Lung capacity (or total lung capacity) refers to the total volume of air contained in the lungs after one complete inhalation and is a direct summation of your respiratory capacity and residual capacity (the amount you inhale and the amount your lungs can keep). A diminished lung capacity can stem from a number of conditions such as asthma, emphysema, lung cancer, or from bad habits such as excessive smoking. This, however, can be combated by a number of means.
1. Breathing exercises:
- Deep breathing: Research has shown, that taking long deep breaths, which basically encompasses inhaling for as long as possible and holding your breath for about 15-20 seconds can work wonders in increasing lung capacity if it can be carried out several times a day.
- Splashing water on your face: Splashing water on your face while holding breath lowers the heart rate, and prepares the body in the same way as if you were about to go swimming. This will automatically increase your lung's capacity to hold air.
- Try meditation: Closing your eyes and meditating for long periods may also prove to be beneficial. The lesser the amount of energy that you expend, the more air the lungs can hold.
2. Physical exercises:
- Engage in rigorous cardiovascular activities: Increased cardiovascular exercising, including aerobics, running, cycling is very useful, as it pushes your body to exhaustion, thus forcing your lungs to work harder - in turn, increasing its capacity.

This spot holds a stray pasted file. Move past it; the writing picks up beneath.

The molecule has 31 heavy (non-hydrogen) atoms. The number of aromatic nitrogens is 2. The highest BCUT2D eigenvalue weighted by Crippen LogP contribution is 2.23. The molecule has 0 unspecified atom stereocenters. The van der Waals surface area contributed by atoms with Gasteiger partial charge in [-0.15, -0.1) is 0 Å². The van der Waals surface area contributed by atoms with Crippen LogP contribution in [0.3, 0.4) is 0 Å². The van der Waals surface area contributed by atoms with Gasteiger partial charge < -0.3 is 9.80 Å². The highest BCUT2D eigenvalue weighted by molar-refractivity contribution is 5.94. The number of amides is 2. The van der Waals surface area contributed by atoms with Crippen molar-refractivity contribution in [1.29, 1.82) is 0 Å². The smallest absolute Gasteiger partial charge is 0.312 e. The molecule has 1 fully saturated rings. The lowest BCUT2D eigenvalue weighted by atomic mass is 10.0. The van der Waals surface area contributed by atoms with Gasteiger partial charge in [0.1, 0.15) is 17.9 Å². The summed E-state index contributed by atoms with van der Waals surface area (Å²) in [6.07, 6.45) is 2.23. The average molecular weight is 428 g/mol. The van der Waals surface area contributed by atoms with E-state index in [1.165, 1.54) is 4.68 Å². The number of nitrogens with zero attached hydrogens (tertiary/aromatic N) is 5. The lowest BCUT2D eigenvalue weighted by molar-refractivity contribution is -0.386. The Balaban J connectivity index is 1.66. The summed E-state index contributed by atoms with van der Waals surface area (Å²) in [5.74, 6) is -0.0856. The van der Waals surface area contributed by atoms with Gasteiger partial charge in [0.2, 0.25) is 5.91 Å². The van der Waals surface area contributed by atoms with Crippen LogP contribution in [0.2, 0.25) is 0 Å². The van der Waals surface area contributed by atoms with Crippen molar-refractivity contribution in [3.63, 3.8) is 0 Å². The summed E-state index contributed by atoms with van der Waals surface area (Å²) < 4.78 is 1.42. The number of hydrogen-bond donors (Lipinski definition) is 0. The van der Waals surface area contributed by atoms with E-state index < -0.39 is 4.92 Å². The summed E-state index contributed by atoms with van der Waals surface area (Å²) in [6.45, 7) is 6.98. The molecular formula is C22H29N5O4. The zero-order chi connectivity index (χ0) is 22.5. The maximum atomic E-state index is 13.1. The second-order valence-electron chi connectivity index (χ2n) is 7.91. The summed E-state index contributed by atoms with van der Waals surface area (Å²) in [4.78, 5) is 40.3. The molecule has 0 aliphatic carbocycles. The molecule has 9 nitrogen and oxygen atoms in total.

- Increase water-based exercises: Swimming or exercising in water is very beneficial for the body as it adds an element of resistance to your training regime and overworks your lungs to supply enough oxygen, making them work better.
- Try exercising at higher elevations: This often works as a foolproof way of increasing lung capacity. Higher altitudes have lower oxygen supply. Thus, overworking your lungs by engaging in intense workouts can be very beneficial for your lungs.
3. Long-term training exercises:
- Increase your resistance: Breathe in high quantities of air, and take time before releasing it completely and do it very slowly. This forces your lungs to hold air longer, thus stretching them out.
- Overwork your brain: Try to breathe in extra - more than what you normally do. This forces your brain to work overtime to make sure that the lungs have the capacity to take in that excess air. This will greatly increase lung capacity in the long run. If you wish to discuss about any specific problem, you can consult a pulmonologist.